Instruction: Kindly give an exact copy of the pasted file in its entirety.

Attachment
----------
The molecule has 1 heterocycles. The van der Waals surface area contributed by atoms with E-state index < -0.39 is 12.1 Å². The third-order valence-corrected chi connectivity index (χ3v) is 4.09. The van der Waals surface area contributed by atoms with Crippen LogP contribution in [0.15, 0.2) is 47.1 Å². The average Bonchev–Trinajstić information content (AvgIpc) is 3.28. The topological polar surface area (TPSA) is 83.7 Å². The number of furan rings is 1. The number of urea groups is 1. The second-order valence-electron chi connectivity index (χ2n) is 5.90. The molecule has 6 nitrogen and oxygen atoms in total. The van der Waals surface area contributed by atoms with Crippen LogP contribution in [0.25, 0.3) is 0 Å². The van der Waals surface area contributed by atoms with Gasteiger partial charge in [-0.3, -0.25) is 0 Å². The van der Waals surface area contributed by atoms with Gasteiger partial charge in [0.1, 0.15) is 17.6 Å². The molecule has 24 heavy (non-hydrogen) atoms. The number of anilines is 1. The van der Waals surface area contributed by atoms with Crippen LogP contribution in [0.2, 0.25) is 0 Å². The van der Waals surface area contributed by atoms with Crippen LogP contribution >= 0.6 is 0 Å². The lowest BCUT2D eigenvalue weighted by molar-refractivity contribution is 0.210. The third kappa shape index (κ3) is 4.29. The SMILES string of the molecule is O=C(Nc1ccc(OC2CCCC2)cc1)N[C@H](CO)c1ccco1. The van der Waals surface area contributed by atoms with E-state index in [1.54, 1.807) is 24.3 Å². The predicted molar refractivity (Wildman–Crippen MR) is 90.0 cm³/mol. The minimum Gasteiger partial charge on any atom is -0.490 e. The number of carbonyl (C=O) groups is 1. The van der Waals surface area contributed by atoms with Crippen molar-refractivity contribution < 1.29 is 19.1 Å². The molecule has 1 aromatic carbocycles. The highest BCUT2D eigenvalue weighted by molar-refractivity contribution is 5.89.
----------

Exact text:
The molecule has 1 heterocycles. The van der Waals surface area contributed by atoms with E-state index < -0.39 is 12.1 Å². The third-order valence-corrected chi connectivity index (χ3v) is 4.09. The van der Waals surface area contributed by atoms with Crippen LogP contribution in [0.15, 0.2) is 47.1 Å². The average Bonchev–Trinajstić information content (AvgIpc) is 3.28. The topological polar surface area (TPSA) is 83.7 Å². The number of furan rings is 1. The number of urea groups is 1. The second-order valence-electron chi connectivity index (χ2n) is 5.90. The molecule has 6 nitrogen and oxygen atoms in total. The van der Waals surface area contributed by atoms with Crippen LogP contribution in [0.25, 0.3) is 0 Å². The van der Waals surface area contributed by atoms with Gasteiger partial charge in [-0.3, -0.25) is 0 Å². The van der Waals surface area contributed by atoms with Gasteiger partial charge in [0.1, 0.15) is 17.6 Å². The molecule has 24 heavy (non-hydrogen) atoms. The number of anilines is 1. The van der Waals surface area contributed by atoms with Crippen LogP contribution in [0.2, 0.25) is 0 Å². The van der Waals surface area contributed by atoms with Crippen LogP contribution >= 0.6 is 0 Å². The lowest BCUT2D eigenvalue weighted by molar-refractivity contribution is 0.210. The third kappa shape index (κ3) is 4.29. The SMILES string of the molecule is O=C(Nc1ccc(OC2CCCC2)cc1)N[C@H](CO)c1ccco1. The van der Waals surface area contributed by atoms with E-state index in [1.54, 1.807) is 24.3 Å². The predicted molar refractivity (Wildman–Crippen MR) is 90.0 cm³/mol. The minimum Gasteiger partial charge on any atom is -0.490 e. The number of carbonyl (C=O) groups is 1. The van der Waals surface area contributed by atoms with Crippen molar-refractivity contribution < 1.29 is 19.1 Å². The molecule has 1 aromatic carbocycles. The highest BCUT2D eigenvalue weighted by molar-refractivity contribution is 5.89.